Is life a series of delusions?

Paul Johnston (PJ)

Paul Johnston (PJ)

In his Village habitat, PJ tapped his fingers on the papers piled next to his typewriter. “I’ve wondered if time moves so swiftly that we can remember only a tiny fragment of what happens,” he said. “Do we make a selection from these fragments, and if so, do these selections form a series of delusions with which we live throughout our lives?”

“That would explain my life,” I said.

Later, he wrote: “Time moves so swiftly that memory cannot retain an infinitesimal fragment and a person has to stop to make a selection consciously or unconsciously, evaluating by using an innate mental faculty, choosing what seems to enhance his inner security, but was only part of his reality, and so it was a delusion. This is the first in an uncountable number of delusions.”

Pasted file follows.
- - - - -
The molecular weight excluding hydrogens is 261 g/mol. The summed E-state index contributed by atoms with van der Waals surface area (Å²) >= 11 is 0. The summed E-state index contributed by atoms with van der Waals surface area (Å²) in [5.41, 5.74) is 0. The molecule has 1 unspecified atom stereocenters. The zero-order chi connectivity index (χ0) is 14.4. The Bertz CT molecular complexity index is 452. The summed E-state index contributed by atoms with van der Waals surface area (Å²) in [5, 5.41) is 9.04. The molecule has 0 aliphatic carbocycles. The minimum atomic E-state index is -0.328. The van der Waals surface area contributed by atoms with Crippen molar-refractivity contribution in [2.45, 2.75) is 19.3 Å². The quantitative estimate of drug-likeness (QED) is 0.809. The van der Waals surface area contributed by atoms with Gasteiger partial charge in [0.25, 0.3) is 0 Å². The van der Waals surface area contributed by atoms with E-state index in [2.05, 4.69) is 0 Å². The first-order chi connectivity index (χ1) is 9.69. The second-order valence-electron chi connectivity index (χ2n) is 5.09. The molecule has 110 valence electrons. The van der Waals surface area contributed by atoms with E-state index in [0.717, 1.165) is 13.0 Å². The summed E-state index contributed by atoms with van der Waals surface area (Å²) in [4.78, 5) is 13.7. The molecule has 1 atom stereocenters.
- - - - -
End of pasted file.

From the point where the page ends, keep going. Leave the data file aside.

“At the same time,” he said, “is it possible that each person contains all the memory of human consciousness from the beginning of human existence? How would that affect the perceptions of events, and the process of selection?”

These are excerpts from Tally: An Intuitive Life, by Mary Clark, All Things That Matter Press, available at Amazon as a print book ($16.95 or less) or Kindle ebook ($5.99). Purchase the print book and get the Kindle for just $1.99!

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